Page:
Friday, May 20, 2011

Fraud Friday: some scams in the news

Third Sector reported yesterday that the Charity Commission had found that the Director and chair of an education charity not only stole £245,000 from two charities but also made fraudulent payments for training and other activities.

When trustees abuse their position it can be difficult for other employees to know and stand in their way. However, it is disturbing that the charity failed to submit audited accounts for two financial years. Trustees really should pay attention. Too often trustees place undue reliance on their more financially literate colleagues - maybe this happened here.

The headline on this week's Inside Housing is: Landlords targeted by electronic con. In fact the scam does not seem that technological: housing associations seem to have fallen for fake letters requesting changes to supplier details.

Last month the Young People's Learning Agency issued a fraud alert to colleges and academies which warned:

All Academies and sixth form colleges are asked to be vigilant when dealing with notifications of changes of bank account from their suppliers, and if necessary to review their procedures for dealing with changes. The YPLA has been notified of an alleged attempted fraud in which an apparently genuine change of bank details for a supplier (a building contractor) was notified and acted upon. The notification was subsequently been discovered to be false once the genuine supplier raised a query over a missing payment.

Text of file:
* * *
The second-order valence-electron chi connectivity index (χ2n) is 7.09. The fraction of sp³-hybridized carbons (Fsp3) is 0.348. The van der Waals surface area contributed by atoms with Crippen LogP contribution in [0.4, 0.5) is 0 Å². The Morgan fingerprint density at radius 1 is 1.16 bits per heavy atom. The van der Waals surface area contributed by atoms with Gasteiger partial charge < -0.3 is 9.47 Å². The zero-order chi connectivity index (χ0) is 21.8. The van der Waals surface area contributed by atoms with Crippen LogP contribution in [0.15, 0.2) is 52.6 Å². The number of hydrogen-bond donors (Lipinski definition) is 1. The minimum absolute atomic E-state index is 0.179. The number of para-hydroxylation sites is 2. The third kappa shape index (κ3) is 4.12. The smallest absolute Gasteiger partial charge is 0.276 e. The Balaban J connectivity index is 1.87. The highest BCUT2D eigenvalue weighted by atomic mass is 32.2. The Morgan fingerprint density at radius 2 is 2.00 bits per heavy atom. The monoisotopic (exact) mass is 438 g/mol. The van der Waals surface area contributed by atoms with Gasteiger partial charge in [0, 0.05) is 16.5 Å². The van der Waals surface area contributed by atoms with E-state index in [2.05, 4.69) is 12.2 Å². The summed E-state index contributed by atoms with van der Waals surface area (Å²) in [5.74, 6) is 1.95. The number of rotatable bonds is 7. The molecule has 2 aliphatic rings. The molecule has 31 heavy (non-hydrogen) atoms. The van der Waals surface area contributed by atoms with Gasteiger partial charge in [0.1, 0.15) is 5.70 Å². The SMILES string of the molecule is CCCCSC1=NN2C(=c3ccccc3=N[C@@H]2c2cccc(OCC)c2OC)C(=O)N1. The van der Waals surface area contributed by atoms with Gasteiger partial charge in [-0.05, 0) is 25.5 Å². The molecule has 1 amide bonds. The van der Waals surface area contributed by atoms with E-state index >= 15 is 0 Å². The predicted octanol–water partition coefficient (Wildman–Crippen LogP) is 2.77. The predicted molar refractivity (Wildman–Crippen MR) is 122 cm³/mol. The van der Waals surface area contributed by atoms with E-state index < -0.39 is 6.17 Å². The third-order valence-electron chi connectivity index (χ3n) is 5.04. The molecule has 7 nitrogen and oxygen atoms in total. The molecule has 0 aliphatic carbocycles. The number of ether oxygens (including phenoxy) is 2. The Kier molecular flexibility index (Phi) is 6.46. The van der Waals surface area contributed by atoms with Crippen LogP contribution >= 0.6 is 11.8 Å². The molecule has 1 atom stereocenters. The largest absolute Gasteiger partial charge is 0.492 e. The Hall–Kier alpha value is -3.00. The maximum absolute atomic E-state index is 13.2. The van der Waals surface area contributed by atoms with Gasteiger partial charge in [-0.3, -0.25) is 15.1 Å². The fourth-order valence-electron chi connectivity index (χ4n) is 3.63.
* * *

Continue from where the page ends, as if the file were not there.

The police are currently investigating this incident – the YPLA has been informed that similar attempts have been made elsewhere in the country

While most people are wary of emails and phone calls - particularly the most amateur of 419 scams such as those highlighted on the 419eater website - too often people accept a piece of paper if it is signed and looks official.

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